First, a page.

By JOHN L. ALLEN JR.
During the early phases of planning for Pope Benedict XVI’s trip to the United States, some voices advised against visiting America in the middle of the 2008 election, given the inevitable risk of being drawn into partisan politics. One senior Vatican official dismissed those fears with the quip: “When is it not campaign season in the United States these days?”
Apparently, it’s pretty much always campaign season in the Vatican these days too.
That, at least, is the conclusion one might draw from an April 25 article in Le Figaro by Hervé Yannou, the Rome correspondent of the leading French newsmagazine. Sounding an alarm about papal health, Yannou claimed that Benedict appeared weary during his American swing, particularly during his Saturday morning Mass at St. Patrick’s Cathedral in New York. Moreover, Yannou observed, Benedict skipped his regular Wednesday audience after his return from the States, and allowed a funeral Mass for Cardinal Alfonso Lopez Trujillo to be celebrated by Cardinal Angelo Sodano, Dean of the College of Cardinals. Going further back in time, Yannou also recalled that Benedict XVI did not walk the traditional Good Friday route in Rome’s Colosseum, but rather sat through most of it.
“And,” Yannou wrote ominously, “it’s no secret to anyone that the pope’s heart is fragile.”
Having made a case for declining papal vigor, Yannou suggested that it’s time to begin thinking about the post- Benedict XVI succession. Specifically, he pointed to two cardinals as occupying the pole position to become the next pope: the Italian Tarcisio Bertone, 74, currently Benedict’s top aide as the Secretary of State, and the Argentinian Jorge Mario Bergoglio of Buenos Aires, 72, who in effect was the runner-up to Benedict XVI in the conclave of April 2005.
Yannou also tossed in the name of Cardinal Oscar Rodriguez Maradiaga of Honduras, 65, who is quoted in a new book-length interview in France as describing the desirability of a future pope coming from outside Europe. (In French, the book is titled De la difficulté d'évoquer Dieu dans un monde qui pense ne pas en avoir besoin: Entretiens avec Éric Valmir, or "On the difficulty of talking about God in a world that doesn't think it needs him: Conversations with Eric Valmir.")
Reaction to the Le Figaro piece in the Vatican so far has not been the traditional pique when the pope’s health is questioned, but rather amusement. After all, Benedict XVI has just completed the longest and most challenging foreign trip of his papacy, and by all accounts showed remarkable stamina. Of all the moments in which to launch an alarm about the pope’s physical condition, officials have suggested, this seems to be among the least well-chosen.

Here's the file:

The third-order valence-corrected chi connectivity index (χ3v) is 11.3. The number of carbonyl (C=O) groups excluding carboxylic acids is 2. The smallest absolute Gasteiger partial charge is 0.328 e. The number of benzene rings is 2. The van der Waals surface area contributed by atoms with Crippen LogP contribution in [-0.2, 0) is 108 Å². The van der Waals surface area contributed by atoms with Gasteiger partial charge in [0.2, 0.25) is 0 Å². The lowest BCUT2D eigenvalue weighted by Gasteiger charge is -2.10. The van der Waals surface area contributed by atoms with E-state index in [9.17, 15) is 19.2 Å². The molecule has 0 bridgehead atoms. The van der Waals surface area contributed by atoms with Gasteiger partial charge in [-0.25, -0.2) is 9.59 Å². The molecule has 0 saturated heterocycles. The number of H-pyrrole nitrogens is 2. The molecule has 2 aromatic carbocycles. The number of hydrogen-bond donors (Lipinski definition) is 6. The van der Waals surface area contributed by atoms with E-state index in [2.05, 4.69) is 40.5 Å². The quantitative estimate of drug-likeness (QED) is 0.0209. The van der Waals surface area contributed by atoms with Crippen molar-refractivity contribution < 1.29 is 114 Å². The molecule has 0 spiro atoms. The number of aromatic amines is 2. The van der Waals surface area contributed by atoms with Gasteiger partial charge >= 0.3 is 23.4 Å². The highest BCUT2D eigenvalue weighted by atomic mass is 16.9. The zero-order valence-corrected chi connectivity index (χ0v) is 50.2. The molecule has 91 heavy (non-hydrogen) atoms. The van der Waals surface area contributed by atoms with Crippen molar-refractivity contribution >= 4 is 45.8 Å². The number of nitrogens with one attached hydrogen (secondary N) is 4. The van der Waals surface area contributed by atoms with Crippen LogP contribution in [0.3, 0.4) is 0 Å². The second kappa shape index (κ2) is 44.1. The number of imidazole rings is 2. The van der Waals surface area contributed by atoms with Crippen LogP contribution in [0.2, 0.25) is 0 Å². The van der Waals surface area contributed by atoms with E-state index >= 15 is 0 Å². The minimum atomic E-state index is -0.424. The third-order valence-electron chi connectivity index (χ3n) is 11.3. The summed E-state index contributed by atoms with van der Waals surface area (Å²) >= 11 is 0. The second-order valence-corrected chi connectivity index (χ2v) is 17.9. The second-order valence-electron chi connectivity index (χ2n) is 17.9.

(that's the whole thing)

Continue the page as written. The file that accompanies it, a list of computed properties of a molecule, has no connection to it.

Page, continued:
“Certainly, the pope is 81 years old,” said Jesuit Fr. Federico Lombardi, head of the Vatican Press Office. “But on live television, before the eyes of the whole world, anyone can see that he’s fine and is performing all of his duties.”
Lombardi noted, for example, that it’s traditional for the pope to skip the General Audience after he returns from a long trip, and that last Wednesday’s edition was taken off the calendar more than two months ago – not, therefore, in response to any particular health concern. Lombardi also noted that today, April 27, the pope will preside over a lengthy ordination ceremony for new deacons.
Of course, unlike presidents of the United States, the pope does not have an annual physical with the results released to the public, so to some extent armchair diagnoses about his health are inevitable. The Vatican also has a history of denying and minimizing reports of papal illness; even amid the long twilight of John Paul II, it really wasn’t until the last 48 hours that Vatican spokespersons began to speak openly about the gravity of his condition.
In reality, however, those who have followed Benedict XVI closely over the first three years of his papacy generally don’t see any particular signs of decline. These days in Rome, comparisons with Pope Leo XIII are very much in the air – elected at 68, Leo reigned until he was 93, the third-longest pontificate in church history.
The paring back of Benedict’s public schedule to which Yannou refers, including the decision to sit out the Good Friday procession, seems less like a reaction to fatigue than a precautionary measure to prevent that fatigue in the first place. If Benedict continues to pace himself carefully, there’s no reason to suspect that he couldn’t continue for some time to come.
If the Le Figaro doesn’t tell us much about the actual state of Benedict’s health, however, it does illustrate an iron-clad rule of Vatican coverage: However thin the pretext may be, speculation about the next pope is always guaranteed to generate an audience.
In that sense, one could suggest that Yannou’s piece marks the informal opening of the papal primary season. With John Paul II, that season lasted the better part of 20 years, with recurrent flurries of speculation about his imminent demise followed by new bursts of papal energy and activity.
How long it may last in this case is anyone’s guess, but there’s no reason to think the cycle won’t repeat itself. Though it may be ill-timed or groundless, speculation about the essentially unknowable is simply too much fun.